I also discovered that His expectations of me are overwhelmingly lofty and would be unattainable, except that they also come with His complete assistance. Anything less is most likely my own limited vision, clouded by insecurities or unclear motives. For every creative Christian, life in Christ, will only stretch you beyond your wildest dreams, not diminish you in any way. God is always the God of increase!

When every aspect of our lives has the unmistakable imprint of His hand, then claiming any form of glory would be ludicrous. We can have no illusions then about the source of our accomplishments or achievements.

Even the awareness of the necessity for being humble, comes from Him. It eventually came to me that my striving to be seen, acknowledged, lauded and praised, hindered, rather than furthered, my mission to be a willing vessel.

I remember with shame an incident at a gallery where I was showing art. Spaces were measured and marked out for each artist. Another artist encroached on my territory by a few inches. Not content to let it alone, I protested and offended the other artist. I immediately sensed the tangible displeasure and disappointment of the Lord. The whole episode left me unsettled and filled with disgust, until I finally called and apologized for my awful behavior.

You would assume that being humble was a lesson quickly learned considering how embarrassingly self-serving I was! Yet all I learned was to never again voice my displeasure. I have yet to master my emotions to not seethe with resentment when I find myself forced to hang my art on a dimly lit back wall, or worse, near the restroom! I still struggle with having to swallow my angst at thinly veiled insults about the content of my work..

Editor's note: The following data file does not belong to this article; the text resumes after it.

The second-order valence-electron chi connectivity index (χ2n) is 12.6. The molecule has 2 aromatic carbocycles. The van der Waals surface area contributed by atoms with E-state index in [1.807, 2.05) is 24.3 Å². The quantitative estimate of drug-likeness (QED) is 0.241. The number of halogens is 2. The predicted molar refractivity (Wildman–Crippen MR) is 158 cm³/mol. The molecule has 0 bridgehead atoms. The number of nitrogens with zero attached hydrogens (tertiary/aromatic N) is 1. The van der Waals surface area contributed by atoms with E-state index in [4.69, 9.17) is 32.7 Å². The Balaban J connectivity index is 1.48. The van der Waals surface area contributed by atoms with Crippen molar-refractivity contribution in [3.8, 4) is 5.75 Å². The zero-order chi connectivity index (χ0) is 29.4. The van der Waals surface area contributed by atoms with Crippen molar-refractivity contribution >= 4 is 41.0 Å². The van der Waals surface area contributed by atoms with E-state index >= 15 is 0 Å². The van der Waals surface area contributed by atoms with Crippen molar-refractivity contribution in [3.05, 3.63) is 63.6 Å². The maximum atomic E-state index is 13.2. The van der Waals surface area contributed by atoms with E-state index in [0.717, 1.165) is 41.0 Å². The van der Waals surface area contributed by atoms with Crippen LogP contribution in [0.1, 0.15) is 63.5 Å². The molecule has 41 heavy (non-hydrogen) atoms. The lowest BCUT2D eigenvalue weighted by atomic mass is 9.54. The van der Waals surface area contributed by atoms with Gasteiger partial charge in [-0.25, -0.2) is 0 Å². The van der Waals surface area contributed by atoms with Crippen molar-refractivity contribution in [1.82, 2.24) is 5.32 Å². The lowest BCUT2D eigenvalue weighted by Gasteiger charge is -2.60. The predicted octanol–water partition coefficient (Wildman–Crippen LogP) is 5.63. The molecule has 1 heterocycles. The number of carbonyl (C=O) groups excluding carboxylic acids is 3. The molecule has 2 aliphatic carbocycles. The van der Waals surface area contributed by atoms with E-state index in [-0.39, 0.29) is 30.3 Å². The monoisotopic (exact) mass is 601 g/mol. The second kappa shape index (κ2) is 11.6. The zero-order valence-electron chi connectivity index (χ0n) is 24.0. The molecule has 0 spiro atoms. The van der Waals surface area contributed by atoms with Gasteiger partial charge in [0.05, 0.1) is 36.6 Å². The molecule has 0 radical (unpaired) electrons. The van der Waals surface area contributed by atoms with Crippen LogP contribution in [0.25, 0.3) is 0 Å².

Sadly, the artist that I dealt poorly with, never truly accepted my apology and our relationship remained tainted from my selfishness. What a sorry witness I was, and what a costly couple of inches that proved to be!

The Scripture that gives me the chills and truly makes me heed closely God’s insistence on being humble is "..for God resisteth the proud and gives grace to the humble.” 1 Pet 5:5

No amount of self-promotion can help if God actively resists me because of my pride.

Instead, it may surprise you that God’s desire is to exalt you, as you reflect Him!

1 Pet 5:6 surprised me as it may you.

“Humble yourselves therefore under the mighty hand of God, that he may exalt you in due time.” There seems to be a specific time, a time of His choosing, when He grants a clear reward for being humble and acknowledging His mighty hand in our lives.

Being humble does not come naturally to any of us. It is something to put on – like a garment that requires deliberate action to don. The Greek background for the verse is interesting. The word referred to was the white scarf or apron of slaves, which was fastened to the belt of the vest. It distinguished slaves from freemen.

Therefore, 1 Pet 5:5 should read "gird yourselves with humility as your servile garb" encouraging Christians to show their subjection one to another, and God, by putting on humility.

"This could also refer to the overalls which slaves wore to keep clean while working—an exceedingly humble garment.” Blue Letter Bible.

So instead of joining the frenzy of self-promotion, let us purpose to stay clean by wrapping humility about us, so that our labor may be pure, effective and pleasing to our Master.

He will do your promoting for you by bringing your art to the audience that He intended for it. From all the years that I have exhibited and sold art, I can testify to His faithfulness to do so. I have sold art from the back wall and been seen and remembered even by the restroom!

Work hard at being excellent and trust God with your promotion. Then you can anticipate eagerly the adventure that the creative life is meant to be, full of mystery and unexpected rewards!

Return from Being Humble to Christian Purity